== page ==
In many ways Tom Dailey lived a life larger than life, which made it all the more fitting to have a bridge officially christened in his honour.
The Thomas D. Dailey Bridge in downtown Brockville has been open for months but received its official designation on Tuesday during a ceremony honouring the late businessman, and those who made the bridge project possible.
“I think he would have been very humbled by it,” said Dailey’s son, Campbell, following a brief ceremony hosted by the Brock Trail Committee on the new bridge over Buell’s Creek.
“He was a humble man, but he believed in this town.”
The long-awaited bridge, placed in February of this year, was the last piece in the Brock Trail’s waterfront section reconnecting the trail east of St. Paul Street to Henry Street and Hardy Park.
The abrupt closure of the trail over Buell’s Creek at the Old Grist Mill landmark on Water Street 10 years ago, due to a deteriorated wooden bridge, took almost 10 years to restore.
Campbell Dailey recounted how his father loved to go out and walk the breath and width of Brockville, and after his death a bequest from him to the Brockville and Area Community Foundation for $35,000 helped kick start the bridge project, along with the Brock Trail Committee and others.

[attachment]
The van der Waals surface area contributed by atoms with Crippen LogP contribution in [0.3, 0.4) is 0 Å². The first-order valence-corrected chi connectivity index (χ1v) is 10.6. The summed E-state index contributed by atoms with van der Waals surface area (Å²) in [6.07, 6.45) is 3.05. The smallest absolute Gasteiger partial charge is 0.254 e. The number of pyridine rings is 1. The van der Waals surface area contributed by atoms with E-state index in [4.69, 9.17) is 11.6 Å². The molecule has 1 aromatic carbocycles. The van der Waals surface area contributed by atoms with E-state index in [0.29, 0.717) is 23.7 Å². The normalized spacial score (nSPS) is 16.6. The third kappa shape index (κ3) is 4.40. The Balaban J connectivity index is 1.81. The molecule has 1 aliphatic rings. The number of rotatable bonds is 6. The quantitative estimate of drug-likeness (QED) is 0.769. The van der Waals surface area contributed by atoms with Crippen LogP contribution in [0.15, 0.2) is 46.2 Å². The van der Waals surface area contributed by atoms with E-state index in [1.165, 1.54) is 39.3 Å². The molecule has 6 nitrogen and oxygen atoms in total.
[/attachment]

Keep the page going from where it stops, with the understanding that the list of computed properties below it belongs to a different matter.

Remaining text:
“It was a prefect fit,” said foundation board chairman and president Rose Lalonde. “I think Tom would be pleased.”
Described as a man of vision, a longtime community advocate, businessman, and ambassador for the city, Dailey was a fixture downtown with his travel and leather goods store. Dailey died in 2009. He was 92.
“His business cards used to say ‘You have a friend in Brockville’ and throughout the years when he travelled he would present those business cards to absolutely anyone who would take them,” said Campbell.
“He was really one of Brockville’s first ambassadors.”
Campbell Dailey, accompanied by his wife Carole, was also part of an unveiling of one of two plaques that will adorn the centre of the bridge.
The plaques recognizing the structure as the Thomas D. Dailey Bridge contains a line: ‘in recognition of his lifelong support of Brockville.’
It continues with recognition of Dailey’s involvement as a founding member of The Brockville Foundation and the saying his son had quoted: “You have a friend in Brockville.”
Dailey’s involvement in the community also included a role as founding member of the Brockville and District YMCA, and he served as president of the Rotary Club during its heyday in the mid 1950s.
Brockville mayor David Henderson said it was Dailey who convinced him to join the Rotary Club, and the completion of the bridge marked almost his full tenure as mayor.
“There was a long time it just couldn’t make the top of the project list,” he said. “And it wouldn’t until John (Taylor) and a whole bunch of people got together and started getting companies on board and foundations on board and getting key people on board, and suddenly it started rolling again.
“It just took a lot of determination in the same direction.,” said Henderson. “And the fact Tom Dailey was a part of it is important too.”
The second plaque yet to be installed recognizes the Brockville and Area Community Foundation (Thomas D. Dailey Endowment Fund) and a host of other contributors, including the ‘The Citizens of Brockville.’
Fittingly, so close to Remembrance Day, the bridge also honours a decorated Second World War veteran. Dailey flew more than 40 missions in a Pathfinder leading bombers into raids over Germany.